His size made the poses difficult and sometimes painful, but his teachers urged him to keep practicing. "Each time I did, I got more flexible and wowed myself with what I could actually do if I breathed and tried and never gave up on myself," he says. As asana became a regular part of his life, Larry discovered that his body was capable of moving with grace, and even of providing him with moments of pleasure. He found his self-confidence increasing—and with it the will to stick with the food-addiction program, something he hadn't been able to do in the past. Over the next six months, he dropped 100 pounds. "You don't want to abuse your body when you know how good it can feel," he says. "When you have felt the magnificence of your body in a vinyasa class or a slow flow class, then you know that you're making a bad choice when you eat 10 pieces of fried chicken or half a pizza."
Today Larry weighs 180 pounds, and works in a drug and alcohol rehabilitation hospital, where he mentors young adults. "Yoga teaches you how to parent yourself, to take care of yourself," he says. "I was in the military, so they teach you to be disciplined for them. But I learned to do yoga for me, to discipline myself for my own benefit."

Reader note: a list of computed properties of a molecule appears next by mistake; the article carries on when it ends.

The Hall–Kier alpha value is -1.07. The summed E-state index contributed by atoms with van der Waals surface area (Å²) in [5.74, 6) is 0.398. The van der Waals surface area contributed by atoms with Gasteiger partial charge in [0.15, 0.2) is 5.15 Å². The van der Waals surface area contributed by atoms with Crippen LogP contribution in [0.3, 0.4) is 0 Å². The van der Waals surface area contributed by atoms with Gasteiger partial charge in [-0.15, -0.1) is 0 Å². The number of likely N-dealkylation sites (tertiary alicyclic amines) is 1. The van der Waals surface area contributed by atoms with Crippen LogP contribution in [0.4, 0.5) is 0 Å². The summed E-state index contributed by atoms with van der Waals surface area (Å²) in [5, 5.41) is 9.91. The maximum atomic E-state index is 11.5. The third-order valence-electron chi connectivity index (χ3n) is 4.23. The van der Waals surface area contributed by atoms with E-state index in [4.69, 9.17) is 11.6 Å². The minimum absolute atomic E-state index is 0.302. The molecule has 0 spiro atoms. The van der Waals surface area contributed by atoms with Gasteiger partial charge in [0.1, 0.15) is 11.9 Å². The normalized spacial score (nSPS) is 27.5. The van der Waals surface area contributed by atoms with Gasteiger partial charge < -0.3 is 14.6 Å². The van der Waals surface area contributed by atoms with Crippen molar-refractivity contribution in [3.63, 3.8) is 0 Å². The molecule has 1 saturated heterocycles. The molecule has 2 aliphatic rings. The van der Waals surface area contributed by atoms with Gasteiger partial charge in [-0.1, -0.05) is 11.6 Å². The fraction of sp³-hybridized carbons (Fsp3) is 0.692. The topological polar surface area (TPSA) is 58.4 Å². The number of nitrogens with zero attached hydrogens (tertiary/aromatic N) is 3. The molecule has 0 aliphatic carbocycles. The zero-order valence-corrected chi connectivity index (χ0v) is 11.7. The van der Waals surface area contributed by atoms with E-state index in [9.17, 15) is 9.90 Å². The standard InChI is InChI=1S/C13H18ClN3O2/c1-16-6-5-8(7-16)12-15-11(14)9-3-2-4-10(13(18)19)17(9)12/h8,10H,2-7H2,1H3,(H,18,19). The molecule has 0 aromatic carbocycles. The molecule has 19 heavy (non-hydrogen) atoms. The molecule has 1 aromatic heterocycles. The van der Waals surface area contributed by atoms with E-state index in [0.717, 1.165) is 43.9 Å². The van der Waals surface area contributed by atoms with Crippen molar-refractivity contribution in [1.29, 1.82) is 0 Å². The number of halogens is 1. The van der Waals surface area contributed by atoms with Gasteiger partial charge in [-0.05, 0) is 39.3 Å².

Discover The True You
At 40, Rachel Eliason is a registered nurse, a budding writer, and the loving mother of a 12-year-old son. But just four years ago, she was living her life as someone she wasn't—someone named Richard. Yoga and meditation gave Rachel the insight to connect with the truth of who she really was, and the courage to embrace living her life as that person.
Rachel was born a biological male and as an adult had gotten married and fathered a child, but she had struggled all of her life with confusion about her gender identity. After her divorce five years ago, she tried living life as a gay man, but still felt unsettled. "It was obvious that this wasn't the answer," she says. "I was still dealing with someone else. I wasn't dealing with me." Rachel had had a regular yoga and meditation practice for years, but she began spending more time with her practice, seeking answers and trying to connect with who she was. It was in meditation, she says, that she was able to see herself as a woman for the first time. "One day, I was sitting in Lotus position with my eyes closed," she says, "and I saw someone sitting in front of me, looking back at me. It was a beautiful woman. And I thought, 'Oh my God, is that who I am?'"